Alaska and Wyoming are the biggest benefactors of Monday's announcement by the Department of Transportation that it intends to set aside nearly $62 million for states to cover repair costs for roads and bridges damaged by natural disasters and accidents.
Just about everyone who worked to build the new Interstate Highway 35W bridge in Minneapolis, Minnesota, knew that their project would never be "just a bridge." It would never occupy the same category as thousands of other concrete and steel behemoths that millions of American drivers thoughtlessly cross every day.
My son Alden called me at work one morning recently. He wanted to know my thoughts about the word "mankind" and whether it's OK to use the term in an essay. So I blurted out, "Not if you don't want to exclude more than half of the human race!"
The idea of making money from used auto parts conjures up images of thugs in chop shops tearing apart fancy stolen cars. But auto salvage is a perfectly respectable business, and Chicago-based LKQ has turned scavenging into a science. Since 1998 a group of former Waste Management executives have been revolutionizing a mom-and-pop industry by rolling up dozens of scrap yards that turn junkers into usable parts, and convincing insurance companies and body shops that recycled parts are just as good as ones straight from the manufacturer. After the company went public in 2003 the stock returned better than 500% through its peak early last year, landing LKQ (the name stands for Like Kind and Quality) at No. 58 on our 2008 Fastest-Growing Companies list. "Basically, they've got thousands of acres with a bunch of cars lying around," says analyst John R. Henderson of Morgan Keegan. "But there's a lot of money in ripping them apart."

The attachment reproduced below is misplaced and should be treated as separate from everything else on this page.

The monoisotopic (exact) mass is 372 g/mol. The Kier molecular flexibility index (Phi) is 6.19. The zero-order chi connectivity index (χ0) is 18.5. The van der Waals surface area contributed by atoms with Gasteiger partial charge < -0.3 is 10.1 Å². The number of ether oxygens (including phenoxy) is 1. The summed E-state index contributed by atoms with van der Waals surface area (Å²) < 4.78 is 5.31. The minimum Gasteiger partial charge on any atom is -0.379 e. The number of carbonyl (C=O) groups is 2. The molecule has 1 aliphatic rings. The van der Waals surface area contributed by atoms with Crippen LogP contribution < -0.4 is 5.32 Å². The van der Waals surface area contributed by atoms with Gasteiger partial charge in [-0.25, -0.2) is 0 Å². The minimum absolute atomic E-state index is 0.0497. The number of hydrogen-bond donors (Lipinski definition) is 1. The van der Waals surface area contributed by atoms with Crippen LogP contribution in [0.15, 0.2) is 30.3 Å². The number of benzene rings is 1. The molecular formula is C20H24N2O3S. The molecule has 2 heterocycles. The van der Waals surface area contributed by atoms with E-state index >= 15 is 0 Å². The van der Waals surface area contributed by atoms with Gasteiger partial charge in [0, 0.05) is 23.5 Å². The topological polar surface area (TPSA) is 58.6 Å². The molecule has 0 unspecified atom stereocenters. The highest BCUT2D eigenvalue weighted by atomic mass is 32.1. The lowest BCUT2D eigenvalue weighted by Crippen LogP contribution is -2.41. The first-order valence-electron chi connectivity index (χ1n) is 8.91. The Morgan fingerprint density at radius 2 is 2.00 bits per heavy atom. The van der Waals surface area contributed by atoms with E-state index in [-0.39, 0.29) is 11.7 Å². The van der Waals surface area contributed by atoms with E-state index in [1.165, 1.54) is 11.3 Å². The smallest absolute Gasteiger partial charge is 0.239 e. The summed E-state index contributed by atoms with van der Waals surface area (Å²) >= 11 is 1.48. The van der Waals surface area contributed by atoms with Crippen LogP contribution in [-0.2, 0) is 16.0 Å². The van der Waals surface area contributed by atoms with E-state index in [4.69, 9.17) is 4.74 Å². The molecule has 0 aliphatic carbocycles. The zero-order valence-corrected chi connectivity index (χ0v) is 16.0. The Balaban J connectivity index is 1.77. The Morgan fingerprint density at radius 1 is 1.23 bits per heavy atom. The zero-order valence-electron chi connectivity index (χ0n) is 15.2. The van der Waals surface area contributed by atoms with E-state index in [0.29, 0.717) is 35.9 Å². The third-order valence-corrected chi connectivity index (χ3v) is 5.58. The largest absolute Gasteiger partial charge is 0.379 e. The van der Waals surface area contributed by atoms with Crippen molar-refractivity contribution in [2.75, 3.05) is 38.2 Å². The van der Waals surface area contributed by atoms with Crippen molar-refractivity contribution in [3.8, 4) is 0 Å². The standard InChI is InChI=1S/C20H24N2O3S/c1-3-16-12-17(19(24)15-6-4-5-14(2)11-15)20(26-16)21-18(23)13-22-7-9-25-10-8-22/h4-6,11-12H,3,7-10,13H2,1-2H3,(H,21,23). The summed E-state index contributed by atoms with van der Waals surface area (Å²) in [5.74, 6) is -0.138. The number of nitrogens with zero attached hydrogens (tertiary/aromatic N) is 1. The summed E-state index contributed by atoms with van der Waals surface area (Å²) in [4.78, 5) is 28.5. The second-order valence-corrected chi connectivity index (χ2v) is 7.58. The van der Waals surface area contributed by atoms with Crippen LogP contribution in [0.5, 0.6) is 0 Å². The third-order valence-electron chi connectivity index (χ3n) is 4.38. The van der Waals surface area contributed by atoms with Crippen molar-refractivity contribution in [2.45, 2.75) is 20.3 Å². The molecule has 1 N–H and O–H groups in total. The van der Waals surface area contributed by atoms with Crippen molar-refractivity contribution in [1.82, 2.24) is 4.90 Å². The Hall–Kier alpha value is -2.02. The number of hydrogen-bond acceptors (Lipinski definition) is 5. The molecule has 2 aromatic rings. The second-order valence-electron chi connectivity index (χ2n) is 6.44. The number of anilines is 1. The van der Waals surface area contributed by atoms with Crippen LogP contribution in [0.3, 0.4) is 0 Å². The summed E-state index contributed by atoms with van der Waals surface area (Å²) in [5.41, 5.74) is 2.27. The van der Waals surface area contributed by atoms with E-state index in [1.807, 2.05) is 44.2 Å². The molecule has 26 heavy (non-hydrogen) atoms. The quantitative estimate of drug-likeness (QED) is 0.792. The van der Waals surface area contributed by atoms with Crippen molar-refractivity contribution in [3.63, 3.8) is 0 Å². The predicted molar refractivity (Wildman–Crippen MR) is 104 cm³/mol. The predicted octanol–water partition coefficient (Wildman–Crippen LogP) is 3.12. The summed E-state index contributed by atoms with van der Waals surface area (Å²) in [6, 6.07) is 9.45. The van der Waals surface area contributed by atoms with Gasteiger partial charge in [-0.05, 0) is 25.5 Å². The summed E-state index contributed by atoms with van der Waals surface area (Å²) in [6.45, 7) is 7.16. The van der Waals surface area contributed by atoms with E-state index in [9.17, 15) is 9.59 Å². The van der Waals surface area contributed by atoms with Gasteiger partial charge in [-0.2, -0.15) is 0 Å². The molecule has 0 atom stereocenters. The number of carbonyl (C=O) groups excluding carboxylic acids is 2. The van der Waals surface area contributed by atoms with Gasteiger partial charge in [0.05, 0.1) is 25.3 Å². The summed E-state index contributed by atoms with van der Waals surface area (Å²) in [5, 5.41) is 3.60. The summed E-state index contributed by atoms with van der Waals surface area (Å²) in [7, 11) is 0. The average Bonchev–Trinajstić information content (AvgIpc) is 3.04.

More Americans are expected to travel by car this holiday season - an estimated 2.5% more than last year or 27 million people. And, even though gas has jumped by 30 cents a gallon over the past month, it's still far below last summer's $4 a gallon price levels.
Federal regulators said support plates that were about half as thick as they should have been were the likely cause of the August 1, 2007, bridge collapse in Minnesota that killed 13 people and injured 145.
Investigators trying to figure out what caused Wednesday's massive bridge collapse are focusing on the southern end of the span, which "behaved differently" as it fell, the National Transportation Safety Board said Friday.